We had a question come in about coding difficult Op reports. Actually, they didn’t give us an Op report to use as an example, but this is what the person have asked about this, was struggling with. What I did was I pulled out, I found an Op report, it was too big, was taking forever we didn’t want to read it. So, I just took out the Postop diagnosis in the procedure performed and thought we would just go with that.
Q. For your Postop diagnosis, we had status post coronary artery bypass grafting and aortic valve replacement. We got a postoperative course complicated with respiratory insufficiency and chronic renal insufficiency requiring hemodialysis. The patient developed sternal dehiscence and required rewiring – that’s everything that happened, it was pertinent to postop.
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So, what did they do? They did sternal rewiring using Robicsek technique, insertion of irrigation system catheters with mediastinal and right pleural chest tube, bilateral myocutaneous pectoralis muscle flap advancements, and insertion of a new right subclavian vein Quinton catheter for hemodialysis. Now, notice that they said “new right subclavian vein” – that means the person was on hemodialysis before.
Now, key terms, for ICD-9, these are the things that you want to pull out of that. This person is post CABG, post valve replacement, complication respiratory insufficiency, chronic renal insufficiency, dialysis status. Now, when you have dialysis status, when you first read this, you may think, “Oh, he required dialysis, was he started on dialysis?” Now we know because it says “new right subclavian” catheter was put in. He was on dialysis before. And sternal dehiscence.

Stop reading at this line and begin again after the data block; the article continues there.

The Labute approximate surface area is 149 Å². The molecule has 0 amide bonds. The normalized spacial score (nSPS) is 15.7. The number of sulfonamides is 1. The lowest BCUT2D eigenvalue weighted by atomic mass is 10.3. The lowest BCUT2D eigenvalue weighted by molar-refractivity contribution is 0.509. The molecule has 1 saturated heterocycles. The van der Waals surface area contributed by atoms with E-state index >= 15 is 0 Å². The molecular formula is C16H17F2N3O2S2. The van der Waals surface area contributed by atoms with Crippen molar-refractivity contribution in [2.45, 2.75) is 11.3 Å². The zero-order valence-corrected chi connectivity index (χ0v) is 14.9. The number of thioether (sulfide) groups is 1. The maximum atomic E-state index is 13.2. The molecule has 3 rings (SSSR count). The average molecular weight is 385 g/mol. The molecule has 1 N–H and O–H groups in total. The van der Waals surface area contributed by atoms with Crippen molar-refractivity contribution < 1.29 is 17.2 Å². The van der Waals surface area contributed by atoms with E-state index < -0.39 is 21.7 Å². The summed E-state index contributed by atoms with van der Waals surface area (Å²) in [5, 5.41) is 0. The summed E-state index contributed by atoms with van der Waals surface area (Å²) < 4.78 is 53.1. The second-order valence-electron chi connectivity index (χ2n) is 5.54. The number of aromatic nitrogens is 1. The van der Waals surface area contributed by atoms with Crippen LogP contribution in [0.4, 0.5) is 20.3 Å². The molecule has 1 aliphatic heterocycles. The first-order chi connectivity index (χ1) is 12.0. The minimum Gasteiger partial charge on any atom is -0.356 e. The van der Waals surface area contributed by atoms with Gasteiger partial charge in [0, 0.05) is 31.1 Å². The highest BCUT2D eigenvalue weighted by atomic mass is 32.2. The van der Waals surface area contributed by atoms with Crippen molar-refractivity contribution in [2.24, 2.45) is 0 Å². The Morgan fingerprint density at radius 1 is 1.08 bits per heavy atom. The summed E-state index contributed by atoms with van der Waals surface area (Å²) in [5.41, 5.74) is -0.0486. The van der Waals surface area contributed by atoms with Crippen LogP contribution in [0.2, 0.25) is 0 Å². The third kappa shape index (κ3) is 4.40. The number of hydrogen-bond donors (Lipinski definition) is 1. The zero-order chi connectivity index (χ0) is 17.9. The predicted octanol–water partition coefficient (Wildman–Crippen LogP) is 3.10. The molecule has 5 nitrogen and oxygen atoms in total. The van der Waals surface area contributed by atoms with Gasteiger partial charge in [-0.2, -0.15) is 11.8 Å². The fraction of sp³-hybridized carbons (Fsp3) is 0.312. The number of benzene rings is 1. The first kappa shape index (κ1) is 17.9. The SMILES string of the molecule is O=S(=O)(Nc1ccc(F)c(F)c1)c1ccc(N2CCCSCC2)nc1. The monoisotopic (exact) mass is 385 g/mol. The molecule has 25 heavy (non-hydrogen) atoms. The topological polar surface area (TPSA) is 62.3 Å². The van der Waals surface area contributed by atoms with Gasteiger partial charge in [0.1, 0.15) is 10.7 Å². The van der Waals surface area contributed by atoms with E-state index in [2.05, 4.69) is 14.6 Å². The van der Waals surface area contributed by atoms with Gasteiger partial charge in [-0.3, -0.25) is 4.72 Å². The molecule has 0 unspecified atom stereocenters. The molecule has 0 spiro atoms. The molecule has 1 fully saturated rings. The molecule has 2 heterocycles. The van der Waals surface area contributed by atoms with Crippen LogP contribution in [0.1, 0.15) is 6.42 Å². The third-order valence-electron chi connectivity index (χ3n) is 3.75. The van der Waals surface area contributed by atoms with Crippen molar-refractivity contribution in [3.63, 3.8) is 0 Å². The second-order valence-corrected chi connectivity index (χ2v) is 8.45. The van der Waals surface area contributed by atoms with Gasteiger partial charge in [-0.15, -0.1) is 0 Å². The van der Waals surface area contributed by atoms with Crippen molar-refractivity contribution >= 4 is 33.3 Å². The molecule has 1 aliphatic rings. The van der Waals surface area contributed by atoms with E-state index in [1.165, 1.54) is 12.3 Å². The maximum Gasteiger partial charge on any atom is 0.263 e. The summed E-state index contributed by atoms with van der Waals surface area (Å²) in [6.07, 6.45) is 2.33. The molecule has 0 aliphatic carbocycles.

Let’s look at the CPT, the part that she was having problem with was which codes should she use? It was going to be 15732 – muscle, myocutaneous, or fasciocutaneous flap, head and neck. Then, it gives you what muscles are involved – sternocleidomastoid, levator scapulae. And the plain English description: “The physician utilizes a graft of muscle, muscle and skin, or muscle fascia and a skin flap to repair a defect.” That’s actually what they’re doing. “The flap is prepared from the donor site,” so whenever you’re doing this type of thing, you’re going to have to also work on, there will be things that you’ll work up from the removal of the donor tissue and the repair of the site that the donor tissue was removed from.
“The flap is prepared from the donor site and then rotated to cover the defect” – so, the donor site is just right there by it and they kind of twist it and lay it over the defect. “The flap is sutured into place and the donor site is closed with sutures or a skin graft.” So, you got to repair the site that the graft is being taken from. “If a skin graft is needed to close the donor site, report this procedure separately. Code 15732 for donor sites on the head and/or neck; 15734 for donor sites on the trunk; 15736 for donor sites on the upper extremities; and 15738 for donor sites on the lower extremities.”
OK, that’s where she was having the trouble with, the complications, what do we do with that, what codes to use? But, you also need to pay attention to the tube insertions that were done and the hemodialysis catheter when you go to code this. But that’s how you pull up information, kind of a brief synopsis of pulling out from the postoperative diagnosis and the procedure performed. When you’re doing Op reports, you want to look at the preop diagnosis and the postop diagnosis. Often they’re not going to change, but they can change so you’ll be coding off the postop diagnosis.
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